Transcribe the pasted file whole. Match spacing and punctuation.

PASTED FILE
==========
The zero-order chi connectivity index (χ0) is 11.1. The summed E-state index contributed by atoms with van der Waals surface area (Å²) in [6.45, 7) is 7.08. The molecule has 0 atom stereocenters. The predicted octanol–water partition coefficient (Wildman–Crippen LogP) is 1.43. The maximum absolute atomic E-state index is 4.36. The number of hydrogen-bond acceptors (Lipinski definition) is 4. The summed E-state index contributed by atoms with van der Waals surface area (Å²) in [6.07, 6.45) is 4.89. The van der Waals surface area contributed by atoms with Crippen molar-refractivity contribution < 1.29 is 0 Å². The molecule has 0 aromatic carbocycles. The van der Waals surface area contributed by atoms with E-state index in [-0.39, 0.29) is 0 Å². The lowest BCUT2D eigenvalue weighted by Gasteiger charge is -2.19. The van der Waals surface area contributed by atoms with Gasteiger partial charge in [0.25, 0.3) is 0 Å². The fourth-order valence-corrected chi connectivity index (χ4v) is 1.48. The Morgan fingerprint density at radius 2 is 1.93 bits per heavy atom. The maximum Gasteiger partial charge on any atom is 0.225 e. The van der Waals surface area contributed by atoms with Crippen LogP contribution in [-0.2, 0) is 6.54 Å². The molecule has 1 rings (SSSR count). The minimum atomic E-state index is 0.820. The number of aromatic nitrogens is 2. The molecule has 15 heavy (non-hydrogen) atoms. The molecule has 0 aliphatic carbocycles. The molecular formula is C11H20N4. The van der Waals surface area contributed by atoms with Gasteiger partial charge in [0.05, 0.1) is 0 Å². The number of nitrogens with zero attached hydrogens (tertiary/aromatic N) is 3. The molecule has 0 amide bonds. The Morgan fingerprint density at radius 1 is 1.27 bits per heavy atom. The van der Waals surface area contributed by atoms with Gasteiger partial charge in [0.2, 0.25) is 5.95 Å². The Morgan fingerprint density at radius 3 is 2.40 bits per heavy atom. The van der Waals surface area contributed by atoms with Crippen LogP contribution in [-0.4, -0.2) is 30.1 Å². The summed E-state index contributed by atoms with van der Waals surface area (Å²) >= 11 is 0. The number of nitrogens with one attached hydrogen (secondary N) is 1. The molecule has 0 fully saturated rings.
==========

The zero-order chi connectivity index (χ0) is 11.1. The summed E-state index contributed by atoms with van der Waals surface area (Å²) in [6.45, 7) is 7.08. The molecule has 0 atom stereocenters. The predicted octanol–water partition coefficient (Wildman–Crippen LogP) is 1.43. The maximum absolute atomic E-state index is 4.36. The number of hydrogen-bond acceptors (Lipinski definition) is 4. The summed E-state index contributed by atoms with van der Waals surface area (Å²) in [6.07, 6.45) is 4.89. The van der Waals surface area contributed by atoms with Crippen molar-refractivity contribution < 1.29 is 0 Å². The molecule has 0 aromatic carbocycles. The van der Waals surface area contributed by atoms with E-state index in [-0.39, 0.29) is 0 Å². The lowest BCUT2D eigenvalue weighted by Gasteiger charge is -2.19. The van der Waals surface area contributed by atoms with Gasteiger partial charge in [0.25, 0.3) is 0 Å². The fourth-order valence-corrected chi connectivity index (χ4v) is 1.48. The Morgan fingerprint density at radius 2 is 1.93 bits per heavy atom. The maximum Gasteiger partial charge on any atom is 0.225 e. The van der Waals surface area contributed by atoms with Crippen LogP contribution in [-0.2, 0) is 6.54 Å². The molecule has 1 rings (SSSR count). The minimum atomic E-state index is 0.820. The number of aromatic nitrogens is 2. The molecule has 15 heavy (non-hydrogen) atoms. The molecule has 0 aliphatic carbocycles. The molecular formula is C11H20N4. The van der Waals surface area contributed by atoms with Gasteiger partial charge in [0.05, 0.1) is 0 Å². The number of nitrogens with zero attached hydrogens (tertiary/aromatic N) is 3. The molecule has 0 amide bonds. The Morgan fingerprint density at radius 1 is 1.27 bits per heavy atom. The van der Waals surface area contributed by atoms with Gasteiger partial charge in [0.2, 0.25) is 5.95 Å². The Morgan fingerprint density at radius 3 is 2.40 bits per heavy atom. The van der Waals surface area contributed by atoms with Crippen LogP contribution in [-0.4, -0.2) is 30.1 Å². The summed E-state index contributed by atoms with van der Waals surface area (Å²) >= 11 is 0. The number of nitrogens with one attached hydrogen (secondary N) is 1. The molecule has 0 fully saturated rings.